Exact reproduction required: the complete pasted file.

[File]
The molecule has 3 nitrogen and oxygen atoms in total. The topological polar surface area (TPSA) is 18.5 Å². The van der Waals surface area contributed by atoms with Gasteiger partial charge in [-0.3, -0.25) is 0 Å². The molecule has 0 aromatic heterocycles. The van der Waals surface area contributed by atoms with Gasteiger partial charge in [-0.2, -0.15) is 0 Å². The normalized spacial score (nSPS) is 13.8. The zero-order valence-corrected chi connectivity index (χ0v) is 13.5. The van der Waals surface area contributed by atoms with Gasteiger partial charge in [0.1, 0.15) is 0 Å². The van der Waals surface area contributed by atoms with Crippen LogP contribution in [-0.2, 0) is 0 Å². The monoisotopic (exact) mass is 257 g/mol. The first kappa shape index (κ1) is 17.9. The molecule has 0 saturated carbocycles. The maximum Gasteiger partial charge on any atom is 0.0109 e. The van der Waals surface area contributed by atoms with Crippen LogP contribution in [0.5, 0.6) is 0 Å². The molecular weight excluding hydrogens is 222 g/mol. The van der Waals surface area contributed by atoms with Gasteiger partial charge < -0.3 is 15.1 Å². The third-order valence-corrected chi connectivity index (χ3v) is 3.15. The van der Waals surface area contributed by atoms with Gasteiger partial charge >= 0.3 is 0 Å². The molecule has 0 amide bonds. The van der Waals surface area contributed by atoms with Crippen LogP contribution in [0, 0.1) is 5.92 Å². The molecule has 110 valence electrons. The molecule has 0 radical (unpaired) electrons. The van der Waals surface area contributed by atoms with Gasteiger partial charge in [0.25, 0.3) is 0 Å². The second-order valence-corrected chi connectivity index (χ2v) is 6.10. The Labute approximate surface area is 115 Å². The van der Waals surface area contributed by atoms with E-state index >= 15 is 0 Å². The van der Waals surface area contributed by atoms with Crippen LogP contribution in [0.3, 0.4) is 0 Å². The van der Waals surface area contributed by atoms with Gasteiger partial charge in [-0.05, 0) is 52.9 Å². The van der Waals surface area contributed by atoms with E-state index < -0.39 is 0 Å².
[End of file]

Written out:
The molecule has 3 nitrogen and oxygen atoms in total. The topological polar surface area (TPSA) is 18.5 Å². The van der Waals surface area contributed by atoms with Gasteiger partial charge in [-0.3, -0.25) is 0 Å². The molecule has 0 aromatic heterocycles. The van der Waals surface area contributed by atoms with Gasteiger partial charge in [-0.2, -0.15) is 0 Å². The normalized spacial score (nSPS) is 13.8. The zero-order valence-corrected chi connectivity index (χ0v) is 13.5. The van der Waals surface area contributed by atoms with Gasteiger partial charge in [0.1, 0.15) is 0 Å². The van der Waals surface area contributed by atoms with Crippen LogP contribution in [-0.2, 0) is 0 Å². The monoisotopic (exact) mass is 257 g/mol. The first kappa shape index (κ1) is 17.9. The molecule has 0 saturated carbocycles. The maximum Gasteiger partial charge on any atom is 0.0109 e. The van der Waals surface area contributed by atoms with Crippen LogP contribution in [0.5, 0.6) is 0 Å². The molecular weight excluding hydrogens is 222 g/mol. The van der Waals surface area contributed by atoms with Gasteiger partial charge < -0.3 is 15.1 Å². The third-order valence-corrected chi connectivity index (χ3v) is 3.15. The van der Waals surface area contributed by atoms with Gasteiger partial charge >= 0.3 is 0 Å². The molecule has 0 amide bonds. The van der Waals surface area contributed by atoms with Crippen LogP contribution in [0, 0.1) is 5.92 Å². The molecule has 110 valence electrons. The molecule has 0 radical (unpaired) electrons. The van der Waals surface area contributed by atoms with Gasteiger partial charge in [0.25, 0.3) is 0 Å². The second-order valence-corrected chi connectivity index (χ2v) is 6.10. The Labute approximate surface area is 115 Å². The van der Waals surface area contributed by atoms with E-state index >= 15 is 0 Å². The van der Waals surface area contributed by atoms with Crippen LogP contribution in [0.3, 0.4) is 0 Å². The van der Waals surface area contributed by atoms with Gasteiger partial charge in [-0.05, 0) is 52.9 Å². The van der Waals surface area contributed by atoms with E-state index < -0.39 is 0 Å².